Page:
* a dodoitsu is a Japanese genre poem written in four
line units with the sound unit count of 7-7-7-5 which is mostly used for
folksongs. The poetic interest comes in having the last line shortened by two
units; a twist on the device of ji-amari = using an excess character.
The technique is sometimes used as in our ditty:
Hello Dears, Just saw my first edition of Lynx on line and was impressed. Congratulations and thank you. It is so wonderful that you adapt and evolve as you do, reveling in change and striding strongly forward. I love the internet. My vanity loves fan mail and I get some now and then which is so amazing to me. Would you please change my e-address to the above. Lenten blessings to you and to Werner. I have been so ill, Ruby Spriggs too, here in Ottawa is ill as well, and Dorothy Howard is struggling too. So you see, the three local power woman of haiku and tanka in this neck of the woods are having a tough winter. How are your old bones? Love forever, in our shared ardent care for our art, Marianne Bluger
English teachers might be interested to know about the recent, all-Canadian book A Magical Clockwork: The Art of Writing the Poem, which has been receiving excellent reviews from teachers, writing workshop leaders, and librarians. For information, please visit the Web page:http://www3.sympatico.ca/susanio/magic.html - Susan Ioannou
I "stumbled" across renga via your website, and have found myself to be completely addicted! My 'regular' poetry has been published in such works as The Utne Reader, The Sun and The American Muse. This, however is my first renga submission. It is a spring renga, which I created (always viewing poetry as therapy!) working back and forth, writing with my dominant and non-dominant hand. Can you discern the difference in the 'voices'? I felt their dis-similarities strongly. Anyways, I would very much like it if you could consider this piece for consideration in your publication of Lynx. D. Jericho Schmoeker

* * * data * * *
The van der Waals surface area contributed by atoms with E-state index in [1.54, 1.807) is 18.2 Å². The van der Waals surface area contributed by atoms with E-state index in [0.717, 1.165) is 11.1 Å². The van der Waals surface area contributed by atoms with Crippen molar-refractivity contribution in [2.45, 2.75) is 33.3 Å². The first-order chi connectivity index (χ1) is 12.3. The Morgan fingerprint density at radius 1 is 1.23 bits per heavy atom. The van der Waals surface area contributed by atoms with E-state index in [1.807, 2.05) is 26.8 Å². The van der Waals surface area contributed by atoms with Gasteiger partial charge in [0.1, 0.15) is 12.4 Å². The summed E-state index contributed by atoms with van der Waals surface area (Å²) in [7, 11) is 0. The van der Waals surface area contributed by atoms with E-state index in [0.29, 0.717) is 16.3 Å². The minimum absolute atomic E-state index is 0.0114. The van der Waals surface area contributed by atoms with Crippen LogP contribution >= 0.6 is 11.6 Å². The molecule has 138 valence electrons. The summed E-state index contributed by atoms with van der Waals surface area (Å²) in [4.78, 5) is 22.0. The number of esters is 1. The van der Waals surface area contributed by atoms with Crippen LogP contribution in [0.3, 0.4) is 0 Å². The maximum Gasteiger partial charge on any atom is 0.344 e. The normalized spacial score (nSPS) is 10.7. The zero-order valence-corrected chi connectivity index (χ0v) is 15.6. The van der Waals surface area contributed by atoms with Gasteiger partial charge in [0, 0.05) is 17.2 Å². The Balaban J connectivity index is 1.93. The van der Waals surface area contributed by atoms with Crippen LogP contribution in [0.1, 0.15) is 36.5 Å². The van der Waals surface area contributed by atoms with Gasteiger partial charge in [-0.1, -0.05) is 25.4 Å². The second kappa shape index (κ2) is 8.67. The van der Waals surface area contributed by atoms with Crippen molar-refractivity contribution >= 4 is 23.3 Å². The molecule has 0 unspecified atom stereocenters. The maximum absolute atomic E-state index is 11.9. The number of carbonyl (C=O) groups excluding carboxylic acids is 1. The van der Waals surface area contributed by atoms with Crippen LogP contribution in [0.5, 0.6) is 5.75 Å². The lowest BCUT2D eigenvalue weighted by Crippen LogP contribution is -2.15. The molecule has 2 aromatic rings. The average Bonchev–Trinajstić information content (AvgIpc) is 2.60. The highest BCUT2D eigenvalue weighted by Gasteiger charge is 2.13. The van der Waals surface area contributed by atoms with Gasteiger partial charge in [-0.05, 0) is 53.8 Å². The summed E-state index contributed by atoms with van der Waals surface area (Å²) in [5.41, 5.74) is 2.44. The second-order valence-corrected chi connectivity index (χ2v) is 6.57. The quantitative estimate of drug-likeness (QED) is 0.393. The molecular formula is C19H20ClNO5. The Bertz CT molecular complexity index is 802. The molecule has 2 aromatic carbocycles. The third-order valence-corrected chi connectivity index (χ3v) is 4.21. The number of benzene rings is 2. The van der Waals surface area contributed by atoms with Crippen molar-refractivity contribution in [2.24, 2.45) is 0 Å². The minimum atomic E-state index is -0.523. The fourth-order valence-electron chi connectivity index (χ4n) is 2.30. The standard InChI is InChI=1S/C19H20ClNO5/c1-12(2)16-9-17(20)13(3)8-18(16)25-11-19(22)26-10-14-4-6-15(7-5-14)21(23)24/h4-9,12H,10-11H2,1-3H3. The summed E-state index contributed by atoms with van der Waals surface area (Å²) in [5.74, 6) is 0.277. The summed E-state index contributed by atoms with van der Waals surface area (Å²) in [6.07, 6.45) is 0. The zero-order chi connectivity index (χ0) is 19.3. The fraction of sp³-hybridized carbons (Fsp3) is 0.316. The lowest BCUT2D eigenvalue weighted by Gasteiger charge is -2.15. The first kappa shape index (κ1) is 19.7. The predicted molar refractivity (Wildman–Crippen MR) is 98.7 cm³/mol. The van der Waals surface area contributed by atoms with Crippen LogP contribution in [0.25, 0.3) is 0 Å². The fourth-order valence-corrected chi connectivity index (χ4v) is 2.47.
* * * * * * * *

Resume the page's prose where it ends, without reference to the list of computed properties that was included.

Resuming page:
I live in northern Saskatchewan in the central region of Canada. I am a forester with the Provincial Government, a member of the Saskatchewan Writers Guild and the Sans Nom writing group where I have developed a strong affinity for the tanka form. I love having just enough room to link nature and emotions with a tantalizing mix the lyrical and the zen. The following are for your consideration in the next issue of Lynx. Rod Thompson
I am making a wooden book - a handmade wooden book, one by one... entitled "Tanka of the Local Village" 60 tanka in total 60 writers of several counties. Is it possible to communicate historical facts poetically? Yes, using the Tanka If you have some friend interested in having a wooden book (Spanish or English) he only has to pay the shipment expense (Each book has a weight of 1.020 Kilogram) Guillermo Compte Cathcart, Garay 254, (1854) Longchamps Argentina
|Copyright © by Designated Authors,
Page Copyright © by Jane Reichhold 2001.
Next Lynx is scheduled for October, 2001.